Critical slowing down as a leading indicator of regime shift in the paradox of enrichment
Complex Systems Laboratory, University of Montreal
Last modified: September 27, 2007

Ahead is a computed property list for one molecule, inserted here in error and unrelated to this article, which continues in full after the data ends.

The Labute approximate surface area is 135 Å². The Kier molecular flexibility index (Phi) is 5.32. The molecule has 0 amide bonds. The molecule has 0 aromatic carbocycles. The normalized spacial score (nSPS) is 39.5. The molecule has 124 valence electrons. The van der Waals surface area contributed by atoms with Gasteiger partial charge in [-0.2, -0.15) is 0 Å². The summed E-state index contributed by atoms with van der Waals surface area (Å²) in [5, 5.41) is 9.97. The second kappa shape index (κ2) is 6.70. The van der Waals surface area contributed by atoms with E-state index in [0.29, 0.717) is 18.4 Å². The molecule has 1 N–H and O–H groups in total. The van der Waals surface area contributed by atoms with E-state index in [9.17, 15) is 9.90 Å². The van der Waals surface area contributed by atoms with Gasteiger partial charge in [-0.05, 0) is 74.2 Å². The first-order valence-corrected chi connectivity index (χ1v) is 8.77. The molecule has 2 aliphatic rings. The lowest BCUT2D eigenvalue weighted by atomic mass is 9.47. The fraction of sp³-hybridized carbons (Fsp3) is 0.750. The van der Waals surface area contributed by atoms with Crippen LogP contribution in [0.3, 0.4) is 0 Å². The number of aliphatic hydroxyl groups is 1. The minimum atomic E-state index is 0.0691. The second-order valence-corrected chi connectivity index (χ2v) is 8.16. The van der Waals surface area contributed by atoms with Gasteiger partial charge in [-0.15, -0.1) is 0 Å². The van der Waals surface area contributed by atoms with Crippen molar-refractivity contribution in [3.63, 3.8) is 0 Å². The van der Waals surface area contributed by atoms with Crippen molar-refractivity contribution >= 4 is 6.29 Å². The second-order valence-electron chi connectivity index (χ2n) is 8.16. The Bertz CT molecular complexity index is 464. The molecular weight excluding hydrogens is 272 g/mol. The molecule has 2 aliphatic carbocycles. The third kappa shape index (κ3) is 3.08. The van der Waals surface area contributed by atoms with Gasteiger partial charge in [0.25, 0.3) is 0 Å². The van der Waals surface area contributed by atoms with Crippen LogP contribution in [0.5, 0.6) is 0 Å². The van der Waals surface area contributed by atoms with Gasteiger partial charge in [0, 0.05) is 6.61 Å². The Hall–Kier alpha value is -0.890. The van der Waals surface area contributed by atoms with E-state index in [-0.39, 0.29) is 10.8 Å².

Regime shifts in ecological systems are characterised by abrupt transitions between alternative persistent states. The “ecological resilience” of such systems is the size of the basin of attraction around stable states. Recent research has demonstrated that a system’s rate of recovery from small perturbations is a good indicator of ecological resilience. The decrease in recovery rate as an ecosystem approaches a regime shift is termed “critical slowing down.” Here we investigate the conditions under which critical slowing down providers an early indicator of regime shift in a classic ecological model: “the paradox of enrichment.” We find that critical slowing down provides an earlier indicator of regime shift in simple predator-prey systems where: (1) the prey population growth rate is low; (2) the predation rate is high; and/or (3) predator-prey biomass conversion is efficient. If confirmed for more complicated, realistic models, these results will help identify real ecosystems in which critical slowing down is a useful indicator of regime shift.